World Aquaculture Society Meetings

HIGH FREQUENCIES OF VIRULENT Vibrio parahaemolyticus IN SOUTH CAROLINA Crassostrea virginica OYSTERS  

Savannah L. Klein* and Charles R. Lovell
 University of South Carolina
 715 Sumter St, Coker Life Sciences Room 401
 Columbia, SC 29208

Seafood-associated gastroenteritis caused by the emergent, pandemic pathogen Vibrio parahaemolyticus is the number one public health issue for seafood safety in the US.  V. parahaemolyticus infections occur after ingestion of raw or undercooked shellfish, particularly oysters.  Wild Crassostrea virginica (Eastern) oysters were harvested during summer 2014 at two sampling sites, one a site of commercial oyster harvest (Beaufort, SC) and the other a pristine comparison site (North Inlet, SC).  These oysters were screened for virulent V. parahaemolyticus strains.  Oysters from both sites contained high frequencies of virulent V. parahaemolyticus.

Virulent strains of V. parahaemolyticus are differentiated from avirulent strains by the content of two hemolysin genes, tdh (the thermostable direct hemolysin) and trh (the tdh-related hemolysin).  These hemolysin genes cause damage to host cells by acting as porins.  V. parahaemolyticus strains containing tdh and/or trh are frequently isolated from patients suffering from gastroenteritis; while environmental strains of V. parahaemolyticus rarely contain tdh and/or trh (i.e.: 1-2% of environmental strains).  However, in this study, we were able to detect tdh and trh at high frequencies from 379 environmental, oyster-derived V. parahaemolyticus strains.  Using improved PCR detection methods, we detected tdh and trh in 47% and 55%, respectively, of V. parahaemolyticus strains isolated from oysters.  These results contradict the long accepted idea that tdh and trh are a rarity in environmental V. parahaemolyticus strains.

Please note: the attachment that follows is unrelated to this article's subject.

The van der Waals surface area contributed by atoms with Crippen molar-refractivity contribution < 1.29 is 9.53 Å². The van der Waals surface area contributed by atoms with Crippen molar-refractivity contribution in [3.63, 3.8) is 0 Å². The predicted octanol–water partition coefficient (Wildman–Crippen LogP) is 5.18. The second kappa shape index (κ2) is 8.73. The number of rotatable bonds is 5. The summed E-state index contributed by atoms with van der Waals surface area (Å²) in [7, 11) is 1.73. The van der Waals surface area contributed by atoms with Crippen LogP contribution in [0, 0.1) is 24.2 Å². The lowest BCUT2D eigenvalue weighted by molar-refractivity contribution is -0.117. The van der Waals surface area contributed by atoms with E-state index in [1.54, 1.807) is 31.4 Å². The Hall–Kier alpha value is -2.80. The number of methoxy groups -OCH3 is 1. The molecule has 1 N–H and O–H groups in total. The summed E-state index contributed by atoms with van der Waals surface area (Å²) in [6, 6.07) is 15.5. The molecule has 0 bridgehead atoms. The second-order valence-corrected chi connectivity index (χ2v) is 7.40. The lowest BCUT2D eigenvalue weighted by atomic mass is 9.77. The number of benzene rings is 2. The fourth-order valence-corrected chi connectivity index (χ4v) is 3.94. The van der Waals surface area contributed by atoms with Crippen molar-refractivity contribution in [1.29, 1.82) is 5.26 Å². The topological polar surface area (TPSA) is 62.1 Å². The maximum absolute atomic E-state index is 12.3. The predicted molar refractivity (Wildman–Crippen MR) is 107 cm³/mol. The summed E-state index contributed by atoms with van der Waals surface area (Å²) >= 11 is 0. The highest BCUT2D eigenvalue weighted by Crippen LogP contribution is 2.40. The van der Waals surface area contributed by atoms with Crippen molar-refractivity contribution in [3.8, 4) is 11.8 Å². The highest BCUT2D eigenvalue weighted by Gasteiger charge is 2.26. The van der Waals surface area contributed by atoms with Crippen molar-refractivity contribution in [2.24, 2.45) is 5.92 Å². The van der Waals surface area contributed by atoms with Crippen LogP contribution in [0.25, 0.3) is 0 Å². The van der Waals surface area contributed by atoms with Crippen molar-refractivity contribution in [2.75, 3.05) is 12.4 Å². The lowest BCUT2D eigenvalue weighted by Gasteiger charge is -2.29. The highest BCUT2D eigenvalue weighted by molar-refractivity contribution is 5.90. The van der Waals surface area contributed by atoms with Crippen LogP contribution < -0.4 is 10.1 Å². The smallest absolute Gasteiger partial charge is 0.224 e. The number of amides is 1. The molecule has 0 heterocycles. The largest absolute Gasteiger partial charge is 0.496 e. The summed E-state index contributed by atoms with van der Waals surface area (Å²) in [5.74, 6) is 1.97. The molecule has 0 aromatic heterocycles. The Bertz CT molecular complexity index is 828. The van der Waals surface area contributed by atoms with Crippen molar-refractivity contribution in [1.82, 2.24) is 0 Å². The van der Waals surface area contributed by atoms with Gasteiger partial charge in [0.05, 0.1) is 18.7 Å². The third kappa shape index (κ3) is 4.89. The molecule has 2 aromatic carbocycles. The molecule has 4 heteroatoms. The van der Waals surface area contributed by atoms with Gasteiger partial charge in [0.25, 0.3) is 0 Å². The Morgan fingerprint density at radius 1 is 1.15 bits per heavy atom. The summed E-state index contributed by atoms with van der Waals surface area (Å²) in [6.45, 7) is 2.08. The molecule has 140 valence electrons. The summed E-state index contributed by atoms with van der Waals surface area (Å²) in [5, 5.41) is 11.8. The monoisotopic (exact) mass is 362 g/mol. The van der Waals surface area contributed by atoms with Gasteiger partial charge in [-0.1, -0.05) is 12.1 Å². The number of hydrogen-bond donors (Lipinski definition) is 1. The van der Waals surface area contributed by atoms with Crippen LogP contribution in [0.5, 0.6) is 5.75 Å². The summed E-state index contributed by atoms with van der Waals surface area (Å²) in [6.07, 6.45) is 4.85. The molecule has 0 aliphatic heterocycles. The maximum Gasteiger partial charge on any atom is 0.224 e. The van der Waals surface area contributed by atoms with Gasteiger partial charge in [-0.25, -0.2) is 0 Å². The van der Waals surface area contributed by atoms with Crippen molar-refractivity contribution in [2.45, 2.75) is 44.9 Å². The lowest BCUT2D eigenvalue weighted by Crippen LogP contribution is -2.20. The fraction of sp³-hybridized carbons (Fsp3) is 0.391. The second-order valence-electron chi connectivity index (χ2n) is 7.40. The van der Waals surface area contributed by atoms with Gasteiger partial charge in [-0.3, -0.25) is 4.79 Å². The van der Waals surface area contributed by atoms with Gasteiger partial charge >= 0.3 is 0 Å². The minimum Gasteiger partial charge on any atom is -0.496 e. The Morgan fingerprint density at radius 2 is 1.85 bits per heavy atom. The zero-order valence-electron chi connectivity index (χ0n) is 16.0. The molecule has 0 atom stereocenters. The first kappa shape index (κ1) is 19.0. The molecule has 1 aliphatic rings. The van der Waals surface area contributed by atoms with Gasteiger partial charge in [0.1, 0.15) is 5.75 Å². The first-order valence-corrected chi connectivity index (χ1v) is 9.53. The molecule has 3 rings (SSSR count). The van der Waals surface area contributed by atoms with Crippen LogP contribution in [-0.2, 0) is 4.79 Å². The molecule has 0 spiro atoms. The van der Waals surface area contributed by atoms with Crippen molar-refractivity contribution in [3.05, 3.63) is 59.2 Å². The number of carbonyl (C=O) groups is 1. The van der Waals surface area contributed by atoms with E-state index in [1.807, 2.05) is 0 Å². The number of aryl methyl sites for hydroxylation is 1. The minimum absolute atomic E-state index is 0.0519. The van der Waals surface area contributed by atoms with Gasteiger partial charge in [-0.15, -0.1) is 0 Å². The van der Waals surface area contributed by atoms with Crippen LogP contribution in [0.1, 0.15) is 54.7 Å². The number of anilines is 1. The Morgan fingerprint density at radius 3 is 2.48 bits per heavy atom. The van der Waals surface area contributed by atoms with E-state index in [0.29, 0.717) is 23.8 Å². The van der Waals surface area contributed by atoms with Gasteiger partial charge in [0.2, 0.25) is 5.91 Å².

In 2013, shellfish harvest areas in Virginia, Massachusetts, Connecticut and New York were subjected to closures due to association with V. parahaemolyticus outbreaks.  Improved detection of virulent V. parahaemolyticus can lead to enhanced monitoring of this pathogen and better prediction of potential outbreaks before shellfish closures have to occur.

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